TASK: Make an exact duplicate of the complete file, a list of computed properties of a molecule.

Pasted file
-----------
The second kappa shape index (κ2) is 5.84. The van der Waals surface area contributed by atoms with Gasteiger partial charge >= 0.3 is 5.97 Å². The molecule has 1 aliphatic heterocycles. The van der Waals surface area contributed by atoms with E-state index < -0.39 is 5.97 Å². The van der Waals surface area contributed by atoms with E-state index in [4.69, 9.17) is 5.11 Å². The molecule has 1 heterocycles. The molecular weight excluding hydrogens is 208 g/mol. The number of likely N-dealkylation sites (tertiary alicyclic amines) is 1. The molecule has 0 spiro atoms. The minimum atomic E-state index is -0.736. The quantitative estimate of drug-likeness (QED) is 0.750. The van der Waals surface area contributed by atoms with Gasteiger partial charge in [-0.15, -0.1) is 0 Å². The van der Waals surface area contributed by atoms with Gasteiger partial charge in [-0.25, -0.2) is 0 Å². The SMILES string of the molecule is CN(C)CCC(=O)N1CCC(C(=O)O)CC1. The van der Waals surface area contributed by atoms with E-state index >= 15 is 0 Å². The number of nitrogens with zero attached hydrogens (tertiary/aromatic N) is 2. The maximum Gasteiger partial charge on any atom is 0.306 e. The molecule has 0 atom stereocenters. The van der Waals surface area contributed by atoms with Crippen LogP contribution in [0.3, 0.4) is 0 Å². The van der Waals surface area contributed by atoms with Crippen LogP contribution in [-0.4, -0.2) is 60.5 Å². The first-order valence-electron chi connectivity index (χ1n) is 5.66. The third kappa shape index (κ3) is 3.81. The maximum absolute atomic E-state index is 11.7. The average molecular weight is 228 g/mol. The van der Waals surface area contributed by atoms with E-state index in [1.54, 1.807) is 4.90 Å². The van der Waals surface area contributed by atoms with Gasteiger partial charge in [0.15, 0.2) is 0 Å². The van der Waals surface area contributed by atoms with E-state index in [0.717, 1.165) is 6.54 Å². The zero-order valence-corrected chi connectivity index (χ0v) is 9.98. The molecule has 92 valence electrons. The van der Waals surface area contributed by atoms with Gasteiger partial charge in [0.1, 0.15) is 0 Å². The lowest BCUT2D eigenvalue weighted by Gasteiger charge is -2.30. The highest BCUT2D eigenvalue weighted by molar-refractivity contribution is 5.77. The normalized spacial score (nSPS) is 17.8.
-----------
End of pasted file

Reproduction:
The second kappa shape index (κ2) is 5.84. The van der Waals surface area contributed by atoms with Gasteiger partial charge >= 0.3 is 5.97 Å². The molecule has 1 aliphatic heterocycles. The van der Waals surface area contributed by atoms with E-state index < -0.39 is 5.97 Å². The van der Waals surface area contributed by atoms with E-state index in [4.69, 9.17) is 5.11 Å². The molecule has 1 heterocycles. The molecular weight excluding hydrogens is 208 g/mol. The number of likely N-dealkylation sites (tertiary alicyclic amines) is 1. The molecule has 0 spiro atoms. The minimum atomic E-state index is -0.736. The quantitative estimate of drug-likeness (QED) is 0.750. The van der Waals surface area contributed by atoms with Gasteiger partial charge in [-0.15, -0.1) is 0 Å². The van der Waals surface area contributed by atoms with Gasteiger partial charge in [-0.25, -0.2) is 0 Å². The SMILES string of the molecule is CN(C)CCC(=O)N1CCC(C(=O)O)CC1. The van der Waals surface area contributed by atoms with E-state index >= 15 is 0 Å². The number of nitrogens with zero attached hydrogens (tertiary/aromatic N) is 2. The maximum Gasteiger partial charge on any atom is 0.306 e. The molecule has 0 atom stereocenters. The van der Waals surface area contributed by atoms with Crippen LogP contribution in [0.3, 0.4) is 0 Å². The van der Waals surface area contributed by atoms with Crippen LogP contribution in [-0.4, -0.2) is 60.5 Å². The first-order valence-electron chi connectivity index (χ1n) is 5.66. The third kappa shape index (κ3) is 3.81. The maximum absolute atomic E-state index is 11.7. The average molecular weight is 228 g/mol. The van der Waals surface area contributed by atoms with E-state index in [1.54, 1.807) is 4.90 Å². The van der Waals surface area contributed by atoms with Gasteiger partial charge in [0.15, 0.2) is 0 Å². The van der Waals surface area contributed by atoms with E-state index in [0.717, 1.165) is 6.54 Å². The zero-order valence-corrected chi connectivity index (χ0v) is 9.98. The molecule has 92 valence electrons. The van der Waals surface area contributed by atoms with Gasteiger partial charge in [0.1, 0.15) is 0 Å². The lowest BCUT2D eigenvalue weighted by Gasteiger charge is -2.30. The highest BCUT2D eigenvalue weighted by molar-refractivity contribution is 5.77. The normalized spacial score (nSPS) is 17.8.